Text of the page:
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Interview: Annette Mütze

08/19/2019 |

Annette Mütze is a professor of Electric Drives and Machines and head of the institute of the same name at TU Graz. She finds the combination of theory and practice in her field fascinating.

© TU Graz

Please describe your field of work in a few sentences.

Annette Mütze: In my field, I deal with everything that rotates, moves and has to do with electrical energy. This can be the drive of a refrigerator transporting the heat outside, or a regular or electric car that must drive and also requires additional auxiliary drives, such as electronic windows, headlights or a music system. Or take manufacturing plant: newspapers need to be printed, food packaging filled and clothes woven. All of these processes also require electrical drives.

In your opinion, what makes electrical engineering special?

Annette Mütze: Electrical engineering is a field with a fascinating trade-off between highly challenging theoretical foundations and very interesting fields of application. The great thing about it is that electrical engineering is much less prone to buy into hype than many other fields. What’s more it has always been here and will always be needed.

What excites you in your field of work?

Annette Mütze: I am fascinated by this combination of theory and practice. The theoretical fundamentals are constantly evolving, and with them so do the practical applications. We do not theorise haphazardly but check exactly what we influence with that. There are so many electric drives that make life easier for us – installed in state-of-the-art equipment. And electrical engineering has a finger in the pie everywhere. We can justifiably claim that we are making a difference.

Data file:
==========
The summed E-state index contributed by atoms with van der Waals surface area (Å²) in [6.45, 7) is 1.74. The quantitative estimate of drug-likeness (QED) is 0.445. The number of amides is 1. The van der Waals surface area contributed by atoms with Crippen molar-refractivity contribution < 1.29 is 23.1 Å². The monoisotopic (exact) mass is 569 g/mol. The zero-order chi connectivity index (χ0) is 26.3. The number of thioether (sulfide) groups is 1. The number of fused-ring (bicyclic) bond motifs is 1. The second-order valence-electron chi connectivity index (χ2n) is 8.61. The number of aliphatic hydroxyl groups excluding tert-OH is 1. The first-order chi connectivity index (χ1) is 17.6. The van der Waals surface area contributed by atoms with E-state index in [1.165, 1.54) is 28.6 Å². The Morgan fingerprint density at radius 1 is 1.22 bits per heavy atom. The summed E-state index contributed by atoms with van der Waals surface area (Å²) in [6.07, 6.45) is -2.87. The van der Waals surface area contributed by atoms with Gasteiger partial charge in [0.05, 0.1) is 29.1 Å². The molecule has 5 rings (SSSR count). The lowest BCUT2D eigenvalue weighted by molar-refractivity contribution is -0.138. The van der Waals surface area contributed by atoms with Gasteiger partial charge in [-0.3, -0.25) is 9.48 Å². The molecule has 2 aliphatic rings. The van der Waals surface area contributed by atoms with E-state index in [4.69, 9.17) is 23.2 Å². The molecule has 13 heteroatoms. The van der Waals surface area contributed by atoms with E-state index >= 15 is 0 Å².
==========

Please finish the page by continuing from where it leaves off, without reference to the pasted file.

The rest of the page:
What do you want to convey to your students?

Annette Mütze: Most of all, the enthusiasm for this combination of theory and practice. I want to teach students the tools they need to find answers to specific social questions.

In which specific areas are your former students working today?

Annette Mütze: Many of my graduates today work in industries that deal with drives in the broadest sense. This includes big players like AVL and Magna or specialised companies like KS Engineers, which are highly competitive in testing technology, automation technology and building technology. But there are also smaller companies such as Mechatronik Systems GmbH, which produces highly innovative shift actuator solutions for the automotive industry.

How did you first come into contact with TU Graz?

Annette Mütze: Honestly? A job advertisement. A nice colleague of mine had forwarded it to me some ten years ago and said: That might be something for you. And he was right. Since then, I’ve been here.

What do you like most about TU Graz?

Annette Mütze: What I really appreciate about the TU Graz is that new ideas are welcomed and there is a lot going on. The university management wants to lead TU Graz into a bright future, and together we are looking for the individual strengths of the university. Participating and getting involved is very welcome. And that creates a good atmosphere on all levels: between institutes, service departments and students.

How do you spend your time outside of classes?

Annette Mütze: I now spend most of my free time with my children. We enjoy spending outdoor life and meeting other people. Once the kids are bigger, there will be more time for other interests – like music or ballet. Currently, my sports activity is limited to the many kilometres I cycle through the city with my cargo bike.


Studying electrical engineering at TU Graz:
Bachelor’s Degree Programme Electrical Engineering
Bachelor’s Degree Programme Electrical Engineering and Audio Engineering

More about research and teaching at the Electric Drives and Machines Institute

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Booklet for new students